George Bush has intervened in the Northern Irish peace process in his first active role in politics since leaving the White House.

He called Conservative party leader David Cameron on Friday and urged him to get Ulster Unionists to vote for a key package on policing and justice set to be decided today. The Guardian newspaper broke the news in a lead story on Tuesday morning

Bush made a direct plea to David Cameron because his party and the Ulster Unionist have agreed a pact in the British general election set for early summer.

However, the Bush intervention failed as Ulster Unionist leader Reg Empey has now stated that his party will vote against the package. Ulster Unionist support is not necessary for the pact to pass, as the largest unionist party the DUP is voting for it, but their refusal to sign up sends a worrying signal.

This is despite the fact that an opinion poll yesterday showed 75 per cent of the people of Northern Ireland in favor of the policing and justice deal.

Bush called Cameron last Friday to ask him to use his political muscle to ensure that the package, one of the last pieces of the puzzle in the peace process, will be passed

One source quoted by The Guardian stated : "The fact that George W Bush has decided to intervene is really significant. He was interested in the peace process as president and appointed an envoy. It is a general sign of how concerned people are in the US about what David Cameron is up to.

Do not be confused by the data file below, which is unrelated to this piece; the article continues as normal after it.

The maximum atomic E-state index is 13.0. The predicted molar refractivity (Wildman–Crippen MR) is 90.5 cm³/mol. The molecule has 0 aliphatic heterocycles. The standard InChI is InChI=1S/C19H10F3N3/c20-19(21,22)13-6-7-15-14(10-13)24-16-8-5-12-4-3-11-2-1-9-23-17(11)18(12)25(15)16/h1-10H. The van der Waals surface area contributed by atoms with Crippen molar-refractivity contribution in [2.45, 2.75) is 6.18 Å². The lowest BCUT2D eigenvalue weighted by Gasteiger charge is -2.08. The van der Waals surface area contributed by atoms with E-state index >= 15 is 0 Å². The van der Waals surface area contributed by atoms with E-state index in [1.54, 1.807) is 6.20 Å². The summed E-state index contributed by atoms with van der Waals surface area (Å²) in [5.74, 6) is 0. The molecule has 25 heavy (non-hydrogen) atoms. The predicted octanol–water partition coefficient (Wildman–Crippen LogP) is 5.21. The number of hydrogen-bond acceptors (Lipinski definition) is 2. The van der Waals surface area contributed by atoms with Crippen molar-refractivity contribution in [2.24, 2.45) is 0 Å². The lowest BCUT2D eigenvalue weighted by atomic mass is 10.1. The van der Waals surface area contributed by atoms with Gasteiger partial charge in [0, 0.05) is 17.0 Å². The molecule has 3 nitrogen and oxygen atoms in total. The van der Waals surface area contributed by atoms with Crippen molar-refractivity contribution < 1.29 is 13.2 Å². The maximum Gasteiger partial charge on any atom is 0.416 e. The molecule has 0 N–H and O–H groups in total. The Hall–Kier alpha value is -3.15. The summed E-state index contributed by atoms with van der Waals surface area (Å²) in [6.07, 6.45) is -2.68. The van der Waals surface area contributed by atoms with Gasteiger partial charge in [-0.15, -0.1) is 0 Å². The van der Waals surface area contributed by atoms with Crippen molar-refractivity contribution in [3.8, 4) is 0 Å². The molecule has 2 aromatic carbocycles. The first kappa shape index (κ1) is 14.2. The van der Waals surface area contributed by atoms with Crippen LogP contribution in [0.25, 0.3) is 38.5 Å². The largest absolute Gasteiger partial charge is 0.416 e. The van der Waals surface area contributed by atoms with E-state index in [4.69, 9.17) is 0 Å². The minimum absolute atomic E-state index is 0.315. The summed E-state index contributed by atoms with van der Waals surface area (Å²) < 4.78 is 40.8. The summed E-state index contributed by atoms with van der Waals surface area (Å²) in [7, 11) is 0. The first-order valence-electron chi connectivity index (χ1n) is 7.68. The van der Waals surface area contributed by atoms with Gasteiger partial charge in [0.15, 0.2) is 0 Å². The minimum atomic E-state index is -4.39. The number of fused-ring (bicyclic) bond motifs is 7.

"There was a feeling that a conservative to conservative conversation was the right way to go about this," "This conversation was borne out of the concern that Empey is holding out."

Another source stated : "This is the most active thing George W Bush has done in his post-presidency period. He has been incredibly restrained and diplomatic since leaving the White House. He has maintained radio silence."

The Guardian reported that that the US economic envoy to Northern Ireland, Declan Kelly, persuaded Bush to intervene.

A Tory source said: "George Bush did have a conversation with David Cameron. It was a positive conversation. David underlined his commitment to the agreement and said we are doing all we can to support it. But he said that we cannot force Sir Reg to vote for it. George Bush thanked David and said, 'I can see you are engaged.'"

There are fears that the Tory/Unionist pact will bring an end to the even handed approach of Labor governments to Northern Ireland where neither side was favored.